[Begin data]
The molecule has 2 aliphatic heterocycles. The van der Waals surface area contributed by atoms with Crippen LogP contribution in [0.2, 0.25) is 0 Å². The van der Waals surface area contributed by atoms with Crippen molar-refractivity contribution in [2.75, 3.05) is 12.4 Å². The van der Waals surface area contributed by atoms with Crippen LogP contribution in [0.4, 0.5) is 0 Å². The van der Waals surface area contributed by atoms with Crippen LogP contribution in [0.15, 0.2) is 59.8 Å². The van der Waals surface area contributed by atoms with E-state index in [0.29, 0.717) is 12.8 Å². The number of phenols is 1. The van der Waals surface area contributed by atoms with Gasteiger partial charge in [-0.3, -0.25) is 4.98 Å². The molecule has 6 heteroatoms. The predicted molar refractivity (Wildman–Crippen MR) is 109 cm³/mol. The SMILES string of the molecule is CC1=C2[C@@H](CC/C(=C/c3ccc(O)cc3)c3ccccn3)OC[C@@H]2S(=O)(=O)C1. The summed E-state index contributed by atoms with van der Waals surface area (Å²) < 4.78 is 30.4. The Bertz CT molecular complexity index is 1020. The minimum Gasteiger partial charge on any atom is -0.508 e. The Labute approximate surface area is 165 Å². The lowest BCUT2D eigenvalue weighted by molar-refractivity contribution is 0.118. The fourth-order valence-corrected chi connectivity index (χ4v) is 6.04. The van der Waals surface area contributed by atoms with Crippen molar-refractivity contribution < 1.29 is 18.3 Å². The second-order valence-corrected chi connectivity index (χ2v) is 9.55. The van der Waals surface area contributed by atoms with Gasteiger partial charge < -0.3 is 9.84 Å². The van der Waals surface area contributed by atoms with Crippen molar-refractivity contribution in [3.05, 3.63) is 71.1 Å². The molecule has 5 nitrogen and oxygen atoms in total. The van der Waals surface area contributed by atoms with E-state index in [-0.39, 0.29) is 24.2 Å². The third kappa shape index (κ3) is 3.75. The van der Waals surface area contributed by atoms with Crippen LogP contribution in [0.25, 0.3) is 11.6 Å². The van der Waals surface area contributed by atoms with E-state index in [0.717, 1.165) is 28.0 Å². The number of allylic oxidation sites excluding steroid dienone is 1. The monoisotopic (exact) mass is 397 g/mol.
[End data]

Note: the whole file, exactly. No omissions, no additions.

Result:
The molecule has 2 aliphatic heterocycles. The van der Waals surface area contributed by atoms with Crippen LogP contribution in [0.2, 0.25) is 0 Å². The van der Waals surface area contributed by atoms with Crippen molar-refractivity contribution in [2.75, 3.05) is 12.4 Å². The van der Waals surface area contributed by atoms with Crippen LogP contribution in [0.4, 0.5) is 0 Å². The van der Waals surface area contributed by atoms with Crippen LogP contribution in [0.15, 0.2) is 59.8 Å². The van der Waals surface area contributed by atoms with E-state index in [0.29, 0.717) is 12.8 Å². The number of phenols is 1. The van der Waals surface area contributed by atoms with Gasteiger partial charge in [-0.3, -0.25) is 4.98 Å². The molecule has 6 heteroatoms. The predicted molar refractivity (Wildman–Crippen MR) is 109 cm³/mol. The SMILES string of the molecule is CC1=C2[C@@H](CC/C(=C/c3ccc(O)cc3)c3ccccn3)OC[C@@H]2S(=O)(=O)C1. The summed E-state index contributed by atoms with van der Waals surface area (Å²) < 4.78 is 30.4. The Bertz CT molecular complexity index is 1020. The minimum Gasteiger partial charge on any atom is -0.508 e. The Labute approximate surface area is 165 Å². The lowest BCUT2D eigenvalue weighted by molar-refractivity contribution is 0.118. The fourth-order valence-corrected chi connectivity index (χ4v) is 6.04. The van der Waals surface area contributed by atoms with Crippen molar-refractivity contribution < 1.29 is 18.3 Å². The second-order valence-corrected chi connectivity index (χ2v) is 9.55. The van der Waals surface area contributed by atoms with Gasteiger partial charge < -0.3 is 9.84 Å². The van der Waals surface area contributed by atoms with Crippen molar-refractivity contribution in [3.05, 3.63) is 71.1 Å². The molecule has 5 nitrogen and oxygen atoms in total. The van der Waals surface area contributed by atoms with E-state index in [-0.39, 0.29) is 24.2 Å². The third kappa shape index (κ3) is 3.75. The van der Waals surface area contributed by atoms with Crippen LogP contribution in [0.25, 0.3) is 11.6 Å². The van der Waals surface area contributed by atoms with E-state index in [0.717, 1.165) is 28.0 Å². The number of allylic oxidation sites excluding steroid dienone is 1. The monoisotopic (exact) mass is 397 g/mol.